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Question DetailsAsked on 4/16/2014

I would like to have washer and electric dryer moved from the basement to master bath on second floor.

The house is 24 years old, in the process of finishing the basement. Bathroom is plenty large for washer and dryer. Master bath is going to get remodeled (replacing flooring, vanity and lights). Tub with shower and tile surround and commode are fine. There are two closets that connect in an L shape on the back wall of the bathroom directly over the electric box in the basement.

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4 Answers

Voted Best Answer
2
Votes

Well this certainly sounds like a great Idea and certainly a doable scenario ,sounds like you got plenty of room for the expansion . You are going to need a 220Volt outlet for the Dryer ,and a seperate GFI outlet for the washer , have you ample room in your electric panel for such Expansion ? What about lighting in the Laundry center ? You'll need an electrician and electrical Permit to make those Installs and Inspections.


You are gonna need a 2" drain for the washer and need to connect it to a minimal drain of 2" or larger , as we do not know where such drains are located , can't comment much more about that , except that requires a Plumbing Permit and a plumber . You are gonna need a 3" vent at minimum for the dryer ,so we will assume that you can run it out the back wall behind the dryer ,you'll need a mechanical permit for that .


You are going to need a General Contractor or Remodeling contractor for the carpentry work and of course a Building Permit and Inspections and probably a couple of strong backs for relocating the washer and Dryer. A painter will be required for painting , unless of course you'll be doing that task yourself. You are probably going to need a flooring mechanic unless the general contractor can handle that .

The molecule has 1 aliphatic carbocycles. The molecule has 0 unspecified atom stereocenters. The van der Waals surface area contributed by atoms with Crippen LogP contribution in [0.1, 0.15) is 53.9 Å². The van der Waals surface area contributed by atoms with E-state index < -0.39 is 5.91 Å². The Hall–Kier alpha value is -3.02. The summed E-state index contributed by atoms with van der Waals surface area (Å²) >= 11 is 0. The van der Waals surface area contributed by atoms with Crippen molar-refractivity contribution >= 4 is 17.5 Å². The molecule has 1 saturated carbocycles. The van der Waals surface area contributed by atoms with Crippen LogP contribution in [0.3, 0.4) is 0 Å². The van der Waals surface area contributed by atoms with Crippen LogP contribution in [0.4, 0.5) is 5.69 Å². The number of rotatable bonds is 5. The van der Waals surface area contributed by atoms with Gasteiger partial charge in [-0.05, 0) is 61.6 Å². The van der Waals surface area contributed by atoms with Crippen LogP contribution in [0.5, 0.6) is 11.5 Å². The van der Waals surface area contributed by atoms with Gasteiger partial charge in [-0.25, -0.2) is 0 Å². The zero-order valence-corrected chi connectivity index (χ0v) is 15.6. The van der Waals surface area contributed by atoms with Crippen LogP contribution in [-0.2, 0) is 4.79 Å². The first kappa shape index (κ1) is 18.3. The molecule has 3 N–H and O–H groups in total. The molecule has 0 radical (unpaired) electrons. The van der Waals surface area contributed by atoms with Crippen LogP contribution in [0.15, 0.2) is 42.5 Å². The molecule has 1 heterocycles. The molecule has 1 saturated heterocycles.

Well ,based on the information provided , I don't know how much more info we can provide ,seems we have covered the known bases and requirements . Not knowing dimensions existing , not much way to estimate any costs as there are still many unknowns . What else can we tell you ?

Hope this helps in your planning ...................


opp'S ALMOST FORGOT , IF , THE ORIGINAL structure was constructed prior to 1978

and you have small children and the Lady of the House is of Child bearing age , You may be required to have the house tested for lead contamination and USE LEAD Certified Contractors following Lead Abatement Rules. Another Unknown for US,,so just an added thought ................but according to computations , the stucture was constructed about 1990,,,so all should be fine.................!

Answered 5 years ago by BentheBuilder

0
Votes

Big +1 to Ben's feedback.


Do not...do not...skip the drain requirement here.

Answered 5 years ago by WoWHomeSolutions

0
Votes

I would question putting W&D in a bathroom - that is goofy and could impact resale value unless totally concealed in a closet say. Basically, that is an efficiency apartment trick, putting in a bathroom or as an appliance right in the kitchen, not something you expect to see in a home. Why not put then in one of the two closets - even if it means jockeying the wall between the closets in the course of the remodel.

Answered 5 years ago by LCD

0
Votes

Thanks for all the good advice.


To the remark about moving the washer and dryer upstairs. It is becoming more and more popular to have the washer and dryer on the floor where all the things are that get washed and dried. Why should I climb up and down two flights of stairs from the bedrooms (where all the clothing, towels, sheets and linens in general are) to the basement carrying all the clothing, linens, etc. up and down. It makes no sense to me.


The closets are continous in an L shape on the back corner of the upstairs level. There are two big sliding mirrored doors that open and the closets are connected. The depth is probably not deep enough for the washer and dryer. However, the bathroom needs to be remodeled and moving the doors out a foot will not hurt the size of the bathroom.


I need to find someone to do the work. Any suggestions?

Answered 5 years ago by Guest_9460884

0
Votes